There are all sorts of things that just don’t combine well together. Sex and food at the same time is just wrong. Stop eating strawberries during sexy time people. Peanut butter and jelly? Gross. Yeah, I said it. And you can’t make me take it back. Take your peanut butter/jelly agenda and shove it somewhere dark. M&Ms and pretzels? STOP TRYING TO PLAY GOD.

And, in what has to be the worst hybrid of all, we have whole life insurance.

For those of you unfamiliar, whole life insurance takes a investment product and has it make sweet, sweet love to an insurance product, to create some sort of insurance-investment hybrid. Whole life insurance takes your monthly premium and invests it in a fund, with some sort of principal protection attached. You pay dearly for that protection, usually in the form of both higher fees and crappier returns.

This compares to straight term life insurance, which is relatively straightforward. You buy a life insurance policy for a certain amount of years (hence the term, uh, term) and you either die or you don’t. If you die, you can enjoy watching your wife’s new boyfriend move into the digs your death paid for, assuming you come back as a ghost. If you don’t die, you’ve exchanged years and years of monthly payments for nothing but peace of mind. It almost makes you want to jump in front of a bus two months before your policy expires. I said almost. Don’t do that.

Back to whole life. As you contribute more and more to the investment, the value of your insurance goes up. There are two values that your policy is worth. There’s a cash value, which is what the product is worth if you decide to cash the thing out, or you can use that as collateral for borrowing against. There’s also the death benefit, which is worth more than the cash value, because you should be rewarded for not being alive anymore. Even though it appears to be an investment on the surface, the return of your whole life policy will always trail the returns the index. Why is that?

It’s simple. The insurance company needs a cut, so they take it in two ways. Firstly, they charge higher fees for these types of products, since there is an insurance element to it. They have to protect their interests somehow. So, not only are you paying for an actively managed mutual fund, you’re also paying for the insurance company to protect your principle. Insurance products exist to do this inside the insurance world, but they obviously cost money. Congratulations, you’ve now paid two fees – one to insure the investment and the other to manage the investment in the first place. Fund managers have a hard enough time keeping pace with the market without an extra insurance fee tacked on.

These insurance products are uglier than Rosie O’Donnell making out with Ellen DeGeneres. The problem is, at least from your perspective, is there’s a whole army of salespeople pushing these things like a cocaine dealer in Lindsay Lohan’s neighborhood. (Almost topical!) This army knows all the buzzwords and sales strategies to get suckers like you to buy in. Besides, whole life policies generally pay a much higher commission than boring old term life insurance policies.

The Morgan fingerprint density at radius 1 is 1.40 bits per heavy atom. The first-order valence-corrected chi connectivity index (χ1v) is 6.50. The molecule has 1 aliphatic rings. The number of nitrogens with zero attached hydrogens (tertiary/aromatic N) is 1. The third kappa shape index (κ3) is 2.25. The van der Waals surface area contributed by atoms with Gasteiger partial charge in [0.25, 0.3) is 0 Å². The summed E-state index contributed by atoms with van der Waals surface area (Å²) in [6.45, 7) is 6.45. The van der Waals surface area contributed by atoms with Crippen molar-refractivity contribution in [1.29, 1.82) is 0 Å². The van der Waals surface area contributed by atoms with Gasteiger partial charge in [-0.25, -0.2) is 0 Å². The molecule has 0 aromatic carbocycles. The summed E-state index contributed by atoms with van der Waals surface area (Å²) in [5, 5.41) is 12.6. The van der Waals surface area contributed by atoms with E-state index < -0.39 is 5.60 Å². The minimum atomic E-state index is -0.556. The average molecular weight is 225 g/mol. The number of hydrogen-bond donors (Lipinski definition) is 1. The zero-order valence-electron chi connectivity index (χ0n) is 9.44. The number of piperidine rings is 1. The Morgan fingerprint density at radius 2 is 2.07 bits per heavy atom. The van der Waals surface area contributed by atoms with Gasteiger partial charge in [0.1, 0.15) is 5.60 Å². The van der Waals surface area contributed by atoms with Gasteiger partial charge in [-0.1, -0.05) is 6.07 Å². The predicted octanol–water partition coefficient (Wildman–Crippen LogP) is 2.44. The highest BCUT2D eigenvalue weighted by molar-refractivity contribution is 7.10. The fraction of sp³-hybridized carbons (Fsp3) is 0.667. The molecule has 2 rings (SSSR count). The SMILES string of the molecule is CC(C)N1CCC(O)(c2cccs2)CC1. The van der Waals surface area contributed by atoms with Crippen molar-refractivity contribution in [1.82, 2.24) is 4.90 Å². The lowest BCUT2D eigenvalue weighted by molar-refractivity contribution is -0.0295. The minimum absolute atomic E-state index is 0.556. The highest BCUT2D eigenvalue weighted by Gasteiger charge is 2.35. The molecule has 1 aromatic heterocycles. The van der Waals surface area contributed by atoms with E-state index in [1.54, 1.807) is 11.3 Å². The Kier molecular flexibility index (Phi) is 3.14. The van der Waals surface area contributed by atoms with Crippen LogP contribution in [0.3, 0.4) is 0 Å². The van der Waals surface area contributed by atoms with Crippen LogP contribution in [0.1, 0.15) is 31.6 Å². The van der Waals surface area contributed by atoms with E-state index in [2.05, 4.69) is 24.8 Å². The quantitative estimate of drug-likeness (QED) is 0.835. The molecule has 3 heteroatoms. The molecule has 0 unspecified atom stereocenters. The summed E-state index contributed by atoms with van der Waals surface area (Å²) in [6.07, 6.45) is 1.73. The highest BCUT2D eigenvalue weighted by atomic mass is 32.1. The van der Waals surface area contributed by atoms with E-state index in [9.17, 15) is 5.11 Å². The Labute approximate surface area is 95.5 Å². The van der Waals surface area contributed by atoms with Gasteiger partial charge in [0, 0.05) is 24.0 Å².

For instance, they’ll tout the guarantee of getting paid when you die. Well, term insurance also pays out when you leave an ugly corpse, and it does so without making you pay enormous fees. If you’re a relatively healthy young person, you can buy a term policy for $20-$30 per month that’ll pay out $500,000 to your wife’s boob job fund. (Hey, she’s gonna be single now) You’d need close to a thousand bucks per month to accomplish the same thing with a whole life policy. As the cliche goes, just buy term and invest the difference.

Of course, it wouldn’t be an insurance post at Financial Uproar (witty penis jokes since 2010) without the obligatory P.S.A. about whether you need insurance in the first place.

If you are single and have no rugrats running around, you do not need insurance. Pro-insurance advocates will try to scare you by threatening you with the fear of future uninsurability. (Is that even a word? Screw it, I’m going with it) Yes, there’s a small chance that a relatively healthy young person may develop a debilitating illness that makes it impossible to get life insurance in the future. There is an incredibly small chance of this happening. People who routinely suck on sticks known to give you cancer find a way to get life insurance. Keep that in mind.

Even if you’re married without a kid, life insurance is still a bad idea. Unless you’re one of those “overprotective” guys who won’t let his wife work, she’s not a liability. Chances are, she’s got more education than you do and makes a decent living of her own. Why would you get insurance to protect her? Chances are, your work benefits plan will pay out enough to bury you, hence negating the only financial liability your death will cause your spouse. Of course, if you actually saved and invested, there’d be enough there to buy even a fancy coffin.

The only time you should buy insurance is if you have something that you cannot afford to replace if you have to. If you can’t afford a new car, then you need to insure the cost of replacing your old one. Have a household that can’t survive without your income? Then you need to insure the cost of replacing your income.

If you extend this logic, then there’s no reason to insure a child’s life, since you’re actually better off financially without that liability. There’s also no reason to insure yourself just because you might not be able get it in the future. Would you buy 18 jars soy sauce because you might not be able to get it in the future? Not unless you’re some sort of weird-ass hoarder.

There. Now you don’t have to waste your money on whole life insurance. Save it for a hooker or something.

 

Tell everyone, yo!